#3 – He proves that Technology can be a winner – and that is necessary to stop being apologetic for being tech friendly.

#4 – He has sent a signal to the Pakatan Rakyat and its extended ecosystem of Sabah Progressive Party and Star that the cliche victimhood card as a permanent political agenda is past its sell by date. Cynicism no longer sells.

#5 – It is reflective of what the future can hold for Malaysia.

#6 – It shows Sabah is kingmaker in Malaysian politics.

Between women and youths lies the “New Sabah”. The story of this election’s win is really the story of how the ‘New Sabah’ came to be and how Musa Aman has laid out a political roadmap to realise its aspirations. Musa Aman preferred to call this a ‘Covenant of Commitment’. But I would go a step further to call it the ‘ladder of opportunity’.

For the first time in the middle of a high stakes election for an incumbent Chief Minister in a country like Malaysia to go on record and express his commitment to Development takes both courage and conviction. It is much easier to resort to cheap populism. What I find striking about this election is the creativity with which the “Safety of Net” has been promised. This has been done so while being steadfast about creating a “Ladder of Opportunity”. Thus there is the opportunity for more citizens to cross over that much riled “Poverty Line” through targeted interventions and join the “New Sabah”. The “safety net” that has been promised is less of a trap that sucks you into dependency but more of a trampoline that helps you bounce right back to find your way up that ladder of opportunity.

The earliest indicators of the rise of the ‘New Sabah’ came from the Census data of Rural Households. Between the fall of Harris Salleh’s Berjaya that was wrongly attributed to “Sabah Shining” and the re-election of Pairin Kitingan’s PBS that was once again wrongly attributed to ‘Sabah rights based entitlements’ most commentators have ignored what the Census data told us going as far back as 1985. In block after block, district after district, when queried over what kind of assistance Rural families preferred one message came out loud and clear – education, skills and security.

Musa Aman’s comments on the rise of the ‘New Sabah’ during the release of Sabah BN’s manifesto for the May 5th 13 General Elections may come as a surprise to many but there is a sound demographic basis to it. Back in 2008 as an academic exercise an economist friend had dissected the electoral landscape in Sabah through the prism of the 2006 Census data. It was found that the opportunity exists to materially alter the battleground in Sabah through a platform that emphasized on ‘economic issues’ that can size up to the ‘economic aspirations’ of the “New Sabah”.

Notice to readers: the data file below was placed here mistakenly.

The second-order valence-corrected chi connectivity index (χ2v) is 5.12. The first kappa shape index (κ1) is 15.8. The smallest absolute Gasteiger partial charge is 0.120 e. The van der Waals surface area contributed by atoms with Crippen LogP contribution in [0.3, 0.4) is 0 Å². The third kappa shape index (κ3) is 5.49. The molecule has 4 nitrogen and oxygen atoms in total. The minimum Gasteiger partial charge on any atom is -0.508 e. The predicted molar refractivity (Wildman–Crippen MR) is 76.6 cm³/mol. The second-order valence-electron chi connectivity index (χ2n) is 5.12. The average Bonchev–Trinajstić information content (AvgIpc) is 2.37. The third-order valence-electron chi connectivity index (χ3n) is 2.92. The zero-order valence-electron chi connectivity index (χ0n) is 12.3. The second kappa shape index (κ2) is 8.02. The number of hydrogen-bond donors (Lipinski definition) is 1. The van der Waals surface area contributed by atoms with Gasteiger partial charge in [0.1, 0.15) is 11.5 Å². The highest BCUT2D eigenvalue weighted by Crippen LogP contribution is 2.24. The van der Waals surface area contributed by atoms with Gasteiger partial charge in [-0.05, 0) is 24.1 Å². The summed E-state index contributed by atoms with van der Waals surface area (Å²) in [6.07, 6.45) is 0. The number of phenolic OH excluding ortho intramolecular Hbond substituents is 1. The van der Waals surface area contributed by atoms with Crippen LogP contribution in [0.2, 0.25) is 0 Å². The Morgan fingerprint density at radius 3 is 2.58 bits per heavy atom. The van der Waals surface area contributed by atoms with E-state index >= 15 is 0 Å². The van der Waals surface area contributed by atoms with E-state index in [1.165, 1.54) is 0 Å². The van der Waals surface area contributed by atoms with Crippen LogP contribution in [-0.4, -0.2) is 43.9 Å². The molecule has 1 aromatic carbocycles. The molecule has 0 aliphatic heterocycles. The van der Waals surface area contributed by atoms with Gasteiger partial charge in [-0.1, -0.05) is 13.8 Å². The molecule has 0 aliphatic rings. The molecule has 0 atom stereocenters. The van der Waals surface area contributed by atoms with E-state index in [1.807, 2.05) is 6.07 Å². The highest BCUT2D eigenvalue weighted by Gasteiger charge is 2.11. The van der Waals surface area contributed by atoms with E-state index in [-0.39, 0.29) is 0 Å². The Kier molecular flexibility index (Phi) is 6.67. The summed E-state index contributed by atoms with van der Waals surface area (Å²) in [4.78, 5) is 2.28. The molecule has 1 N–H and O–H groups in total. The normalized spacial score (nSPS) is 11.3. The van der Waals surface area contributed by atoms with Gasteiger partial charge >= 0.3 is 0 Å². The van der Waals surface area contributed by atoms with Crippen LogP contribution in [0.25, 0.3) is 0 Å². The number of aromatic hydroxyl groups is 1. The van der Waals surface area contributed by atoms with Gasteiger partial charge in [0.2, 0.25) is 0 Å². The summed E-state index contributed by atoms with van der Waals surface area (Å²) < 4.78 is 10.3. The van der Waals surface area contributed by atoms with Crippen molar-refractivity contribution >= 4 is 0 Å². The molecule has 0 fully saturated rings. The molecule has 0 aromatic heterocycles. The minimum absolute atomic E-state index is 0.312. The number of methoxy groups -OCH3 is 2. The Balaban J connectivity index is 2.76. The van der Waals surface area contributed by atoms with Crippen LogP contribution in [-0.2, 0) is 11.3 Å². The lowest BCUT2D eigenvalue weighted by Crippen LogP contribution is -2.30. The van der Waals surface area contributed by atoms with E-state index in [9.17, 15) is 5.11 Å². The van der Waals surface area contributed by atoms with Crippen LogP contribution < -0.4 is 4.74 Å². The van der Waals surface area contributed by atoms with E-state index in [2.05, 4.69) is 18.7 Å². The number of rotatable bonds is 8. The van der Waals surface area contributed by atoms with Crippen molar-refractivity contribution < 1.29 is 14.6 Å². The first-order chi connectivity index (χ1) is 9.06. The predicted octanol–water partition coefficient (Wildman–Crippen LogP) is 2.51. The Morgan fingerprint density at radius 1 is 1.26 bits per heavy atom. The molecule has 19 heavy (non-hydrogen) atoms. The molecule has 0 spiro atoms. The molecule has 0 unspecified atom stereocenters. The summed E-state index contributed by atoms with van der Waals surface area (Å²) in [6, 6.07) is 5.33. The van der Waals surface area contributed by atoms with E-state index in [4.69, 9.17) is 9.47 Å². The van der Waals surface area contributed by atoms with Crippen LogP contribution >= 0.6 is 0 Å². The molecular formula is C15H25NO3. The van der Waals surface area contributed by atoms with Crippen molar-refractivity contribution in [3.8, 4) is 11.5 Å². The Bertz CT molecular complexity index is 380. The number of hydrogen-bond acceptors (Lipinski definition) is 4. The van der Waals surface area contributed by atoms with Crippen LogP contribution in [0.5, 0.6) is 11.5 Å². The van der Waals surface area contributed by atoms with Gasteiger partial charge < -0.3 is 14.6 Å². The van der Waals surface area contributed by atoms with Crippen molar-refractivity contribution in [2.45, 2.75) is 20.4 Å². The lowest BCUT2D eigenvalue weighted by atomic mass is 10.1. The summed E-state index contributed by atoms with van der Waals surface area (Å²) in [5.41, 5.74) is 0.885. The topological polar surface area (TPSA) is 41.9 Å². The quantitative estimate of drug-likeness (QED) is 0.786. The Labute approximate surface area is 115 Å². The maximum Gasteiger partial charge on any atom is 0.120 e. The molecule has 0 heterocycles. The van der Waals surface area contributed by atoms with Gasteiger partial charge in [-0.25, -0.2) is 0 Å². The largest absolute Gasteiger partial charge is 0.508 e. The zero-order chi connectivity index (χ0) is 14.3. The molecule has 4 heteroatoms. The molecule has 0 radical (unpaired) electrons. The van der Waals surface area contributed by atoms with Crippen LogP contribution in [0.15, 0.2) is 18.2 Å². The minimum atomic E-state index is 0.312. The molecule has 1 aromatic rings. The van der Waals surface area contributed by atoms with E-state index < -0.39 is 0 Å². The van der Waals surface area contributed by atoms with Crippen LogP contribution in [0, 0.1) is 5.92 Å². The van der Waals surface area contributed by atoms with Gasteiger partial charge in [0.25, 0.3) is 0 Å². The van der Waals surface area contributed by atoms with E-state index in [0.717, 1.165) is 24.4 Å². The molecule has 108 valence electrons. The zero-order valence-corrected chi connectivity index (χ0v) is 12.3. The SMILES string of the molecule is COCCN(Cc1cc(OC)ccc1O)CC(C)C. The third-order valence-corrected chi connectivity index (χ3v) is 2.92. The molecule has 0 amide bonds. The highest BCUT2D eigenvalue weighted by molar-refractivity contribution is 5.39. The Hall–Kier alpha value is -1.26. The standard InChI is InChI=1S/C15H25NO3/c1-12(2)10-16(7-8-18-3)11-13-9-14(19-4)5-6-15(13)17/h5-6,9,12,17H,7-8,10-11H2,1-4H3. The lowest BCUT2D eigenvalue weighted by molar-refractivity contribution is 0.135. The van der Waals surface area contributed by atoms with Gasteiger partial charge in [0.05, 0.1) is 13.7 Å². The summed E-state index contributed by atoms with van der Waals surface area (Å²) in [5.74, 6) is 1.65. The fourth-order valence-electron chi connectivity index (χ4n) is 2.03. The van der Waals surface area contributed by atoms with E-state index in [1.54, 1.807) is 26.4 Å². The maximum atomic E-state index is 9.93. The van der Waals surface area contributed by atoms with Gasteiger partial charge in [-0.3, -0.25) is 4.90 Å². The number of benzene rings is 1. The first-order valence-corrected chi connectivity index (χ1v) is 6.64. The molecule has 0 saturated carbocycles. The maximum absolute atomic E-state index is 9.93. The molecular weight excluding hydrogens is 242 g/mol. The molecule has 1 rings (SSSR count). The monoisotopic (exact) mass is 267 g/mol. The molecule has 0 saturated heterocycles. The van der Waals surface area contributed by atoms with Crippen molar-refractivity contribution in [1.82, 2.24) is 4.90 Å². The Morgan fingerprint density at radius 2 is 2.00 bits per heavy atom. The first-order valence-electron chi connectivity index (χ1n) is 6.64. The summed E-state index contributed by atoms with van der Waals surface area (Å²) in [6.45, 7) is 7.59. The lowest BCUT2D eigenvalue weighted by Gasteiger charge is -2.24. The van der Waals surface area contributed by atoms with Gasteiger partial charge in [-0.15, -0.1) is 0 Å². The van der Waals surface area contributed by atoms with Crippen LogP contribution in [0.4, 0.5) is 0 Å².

It is this “New Sabah” that a hunger for job opportunities and infrastructure is shaping a different kind of electoral discourse where development and economic growth are viewed as essential to the ladder of opportunity while concerns over inflation manifest into the desire for a subsidy-oriented safety net. This is markedly different from the Pakatan Rakyat, SAPP and Star rhetoric which is all about imaginary rights and entitlements with the lure of cash transfers. The key difference is that the “New Sabah” is far more impatient to climb the ladder of opportunity rather than militate like the opposition parties for a safety net woven out of rights and entitlements.

Social engineering and victimhood narratives have been political anomalies for some time now with a young and impatient Sabahans hungry to satisfy its aspirations making electoral choices that defy conventional political wisdom. Soon they will become anachronisms with the Sabah victory marking the first time an explicit agenda targeting Sabahans being advanced by Musa Aman receiving such a resounding endorsement from the citizenry.

The opposition hasn’t been able to counter Musa Aman, but they say they have been able to contain him. That is one way of looking at it. What Musa has won is 18 seats more than the required majority, which is not spectacular, but the number is still more than what the opposition has managed to win. In fact, this is more a personal victory for Musa Aman than for the Barisan National.

There is no question Musa Aman is a master strategist.


In February, Musa Aman seemed a trifle embattled. The Lahad Datu standoff the intrusion of almost 200 armed Filipinos in Lahad Datu, 10 of our Security Forces were killed – for the first time in his decade-long rule in Sabah, the Chief Minister was feeling the pressure.

But come April, as he announced his election manifesto, neatly appropriating the legacy of the state leader, Musa Aman had put behind him all disadvantages of the month before. He then set off to the length and breadth of the state showcasing his “Vibrant Sabah” policy. The message was lost on none – Musa Aman was still a crowd puller.

After eleven days of campaigning, as the Sabah Chief Minister reaches the fag end of his final round of campaigning, the biggest question being asked is – will that charisma continue to translate into votes for the Barisan National? Surveys and analysts predict yet another victory for man who has adroitly changed his image to development role model. At stake are bigger ambitions – Musa Aman reckons another impressive victory could propel him to be the longest serving chief minister of Sabah, breaking the 9 yrs jinx. But is this road a smooth one?

All I can say is- The situation in 2004 and 2008 is very different from that of 2013.